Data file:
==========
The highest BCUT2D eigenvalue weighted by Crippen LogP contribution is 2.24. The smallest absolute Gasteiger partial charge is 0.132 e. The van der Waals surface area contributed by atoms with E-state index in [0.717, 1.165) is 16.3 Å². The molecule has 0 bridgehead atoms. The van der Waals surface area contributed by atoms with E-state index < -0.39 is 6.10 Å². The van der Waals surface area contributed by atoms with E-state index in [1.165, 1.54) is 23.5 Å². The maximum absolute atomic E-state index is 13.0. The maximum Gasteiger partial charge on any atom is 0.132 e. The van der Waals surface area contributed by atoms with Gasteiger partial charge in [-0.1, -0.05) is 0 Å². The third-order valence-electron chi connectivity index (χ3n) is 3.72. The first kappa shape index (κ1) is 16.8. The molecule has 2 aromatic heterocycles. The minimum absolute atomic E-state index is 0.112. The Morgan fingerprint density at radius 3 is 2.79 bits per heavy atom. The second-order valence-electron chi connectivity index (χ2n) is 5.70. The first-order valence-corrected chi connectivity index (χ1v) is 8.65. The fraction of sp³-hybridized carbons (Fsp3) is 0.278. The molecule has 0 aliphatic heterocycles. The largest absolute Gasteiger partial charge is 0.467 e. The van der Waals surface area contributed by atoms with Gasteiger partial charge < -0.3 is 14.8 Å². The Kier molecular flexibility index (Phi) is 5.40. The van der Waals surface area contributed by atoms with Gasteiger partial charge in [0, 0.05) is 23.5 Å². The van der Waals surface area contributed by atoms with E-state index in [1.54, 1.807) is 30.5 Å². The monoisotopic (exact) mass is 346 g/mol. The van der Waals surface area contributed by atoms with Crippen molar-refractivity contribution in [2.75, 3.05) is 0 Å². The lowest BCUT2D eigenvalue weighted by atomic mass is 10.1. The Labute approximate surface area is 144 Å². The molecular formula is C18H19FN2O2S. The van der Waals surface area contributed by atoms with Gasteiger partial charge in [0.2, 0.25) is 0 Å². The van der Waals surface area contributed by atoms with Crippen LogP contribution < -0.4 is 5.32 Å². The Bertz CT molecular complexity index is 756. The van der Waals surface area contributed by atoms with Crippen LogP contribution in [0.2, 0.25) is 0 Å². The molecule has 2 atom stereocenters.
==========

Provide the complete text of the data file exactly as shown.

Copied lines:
The highest BCUT2D eigenvalue weighted by Crippen LogP contribution is 2.24. The smallest absolute Gasteiger partial charge is 0.132 e. The van der Waals surface area contributed by atoms with E-state index in [0.717, 1.165) is 16.3 Å². The molecule has 0 bridgehead atoms. The van der Waals surface area contributed by atoms with E-state index < -0.39 is 6.10 Å². The van der Waals surface area contributed by atoms with E-state index in [1.165, 1.54) is 23.5 Å². The maximum absolute atomic E-state index is 13.0. The maximum Gasteiger partial charge on any atom is 0.132 e. The van der Waals surface area contributed by atoms with Gasteiger partial charge in [-0.1, -0.05) is 0 Å². The third-order valence-electron chi connectivity index (χ3n) is 3.72. The first kappa shape index (κ1) is 16.8. The molecule has 2 aromatic heterocycles. The minimum absolute atomic E-state index is 0.112. The Morgan fingerprint density at radius 3 is 2.79 bits per heavy atom. The second-order valence-electron chi connectivity index (χ2n) is 5.70. The first-order valence-corrected chi connectivity index (χ1v) is 8.65. The fraction of sp³-hybridized carbons (Fsp3) is 0.278. The molecule has 0 aliphatic heterocycles. The largest absolute Gasteiger partial charge is 0.467 e. The van der Waals surface area contributed by atoms with Gasteiger partial charge < -0.3 is 14.8 Å². The Kier molecular flexibility index (Phi) is 5.40. The van der Waals surface area contributed by atoms with Gasteiger partial charge in [0, 0.05) is 23.5 Å². The van der Waals surface area contributed by atoms with E-state index in [1.54, 1.807) is 30.5 Å². The monoisotopic (exact) mass is 346 g/mol. The van der Waals surface area contributed by atoms with Crippen molar-refractivity contribution in [2.75, 3.05) is 0 Å². The lowest BCUT2D eigenvalue weighted by atomic mass is 10.1. The Labute approximate surface area is 144 Å². The molecular formula is C18H19FN2O2S. The van der Waals surface area contributed by atoms with Gasteiger partial charge in [0.2, 0.25) is 0 Å². The van der Waals surface area contributed by atoms with Crippen LogP contribution < -0.4 is 5.32 Å². The Bertz CT molecular complexity index is 756. The van der Waals surface area contributed by atoms with Crippen LogP contribution in [0.2, 0.25) is 0 Å². The molecule has 2 atom stereocenters.